The following year, I was introduced to a Versant Resident. I was unfamiliar with the term Versant Residency. It was explained by the Clinical Educator of Baptist Outpatient Services that it consisted of an 18-week training for new grads using the Married State Preceptorship Model. My jaw dropped to the floor! I was dumbfounded with regards to the timeframe. I told the educator “where was this program 20 years ago?!” Nevertheless, I was eager to start the training. It was the best experience ever for me as a preceptor. I felt so jealous of my preceptee’s 18 weeks of training but yet so blissful for her. The 18 weeks went by so quickly. My Versant Resident was ready to be on her own, and all her competencies were signed off.
In 2010, I was nominated again as Outstanding Preceptor for BOS. This time I took home the plaque! I finally felt that I was awarded for fulfilling the roles of a preceptor, which consist of educator, leader, facilitator, evaluator, socializer, role model, and foremost, protector. I was nominated for the third year in a row but resigned from participating in 2011 because I was going to be one of the judges for the 2011 Preceptor of the Year award. The award was just the beginning of a new journey of preceptorship advancement for me and many others like me.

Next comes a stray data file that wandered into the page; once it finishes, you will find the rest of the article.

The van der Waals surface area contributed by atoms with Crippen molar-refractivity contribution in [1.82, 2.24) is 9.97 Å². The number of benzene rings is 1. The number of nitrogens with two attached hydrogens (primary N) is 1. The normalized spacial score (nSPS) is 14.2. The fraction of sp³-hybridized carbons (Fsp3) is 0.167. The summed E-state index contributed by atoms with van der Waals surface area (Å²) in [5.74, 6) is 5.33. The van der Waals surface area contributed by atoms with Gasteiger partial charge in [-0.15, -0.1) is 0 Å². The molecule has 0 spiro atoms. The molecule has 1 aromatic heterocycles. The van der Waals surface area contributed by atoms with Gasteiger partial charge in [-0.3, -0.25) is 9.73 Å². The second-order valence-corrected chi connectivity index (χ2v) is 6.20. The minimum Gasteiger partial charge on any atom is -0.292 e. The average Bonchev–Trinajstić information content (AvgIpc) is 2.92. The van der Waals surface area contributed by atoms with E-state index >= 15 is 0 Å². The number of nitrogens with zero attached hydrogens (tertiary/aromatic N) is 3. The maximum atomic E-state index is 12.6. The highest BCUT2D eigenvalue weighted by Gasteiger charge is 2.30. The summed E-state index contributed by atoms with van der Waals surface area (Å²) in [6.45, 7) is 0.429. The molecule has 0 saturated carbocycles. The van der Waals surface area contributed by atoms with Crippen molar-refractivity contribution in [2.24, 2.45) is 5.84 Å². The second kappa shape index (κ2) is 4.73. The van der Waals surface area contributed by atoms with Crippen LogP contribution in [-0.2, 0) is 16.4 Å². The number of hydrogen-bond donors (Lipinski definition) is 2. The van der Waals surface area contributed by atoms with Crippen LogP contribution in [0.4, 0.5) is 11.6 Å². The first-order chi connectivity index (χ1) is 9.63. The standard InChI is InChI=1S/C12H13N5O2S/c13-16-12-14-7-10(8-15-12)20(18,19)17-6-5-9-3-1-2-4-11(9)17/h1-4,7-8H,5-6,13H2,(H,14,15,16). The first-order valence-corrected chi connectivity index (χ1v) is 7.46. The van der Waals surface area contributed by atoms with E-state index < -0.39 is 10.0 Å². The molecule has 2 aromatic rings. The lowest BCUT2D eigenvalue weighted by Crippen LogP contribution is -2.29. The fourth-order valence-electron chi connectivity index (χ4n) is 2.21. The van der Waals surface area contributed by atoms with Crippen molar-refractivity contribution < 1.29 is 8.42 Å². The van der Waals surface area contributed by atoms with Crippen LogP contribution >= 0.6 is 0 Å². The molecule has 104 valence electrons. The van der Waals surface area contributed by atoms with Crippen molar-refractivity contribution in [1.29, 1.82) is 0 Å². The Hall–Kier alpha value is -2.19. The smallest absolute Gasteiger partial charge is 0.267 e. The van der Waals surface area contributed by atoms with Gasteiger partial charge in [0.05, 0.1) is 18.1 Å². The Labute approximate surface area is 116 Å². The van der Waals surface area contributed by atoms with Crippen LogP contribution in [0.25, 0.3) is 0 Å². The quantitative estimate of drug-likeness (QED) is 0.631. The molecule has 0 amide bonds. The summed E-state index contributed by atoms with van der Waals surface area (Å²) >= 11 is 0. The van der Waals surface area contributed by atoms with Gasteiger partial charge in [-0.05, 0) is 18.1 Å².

In February of 2011, Yvonne Brooks and Solimar Figueroa from Clinical Learning approached me. They had a vision to create a community of preceptors for the Baptist Health System. They wanted me to be the Chair of this Sub Committee. I hesitated at first, but then I remembered what happened to me 20 years ago when I hesitated. I accepted the position. We presented our ideas to all the Chief Nursing Officers (CNO) and the hard work paid off. We became an official system-wide approved committee currently known as The Council for Preceptor Nurse Practice (CPNP). The CPNP holds a debriefing forum for preceptors to enhance, share and network best practices for preceptors throughout all entities of Baptist Health System.
I have currently stepped down as the Chair of the CPNP when my term expired. Monica Roca, a graduate of the Versant Residency, is the new Chair. She has the same passion and will continue with the same journey to improve preceptorships throughout all entities of Baptist Health System.
I can’t believe 2 decades have passed. I do believe in preceptorships and assuring new graduates and newly hired staff members are qualified correctly without time restraints. Now I stand in Baptist Outpatient Services as an Educator, always searching for new preceptors for the future. Are YOU one?
For more information on CPNP, email me at: Joseiri@baptisthealth.net.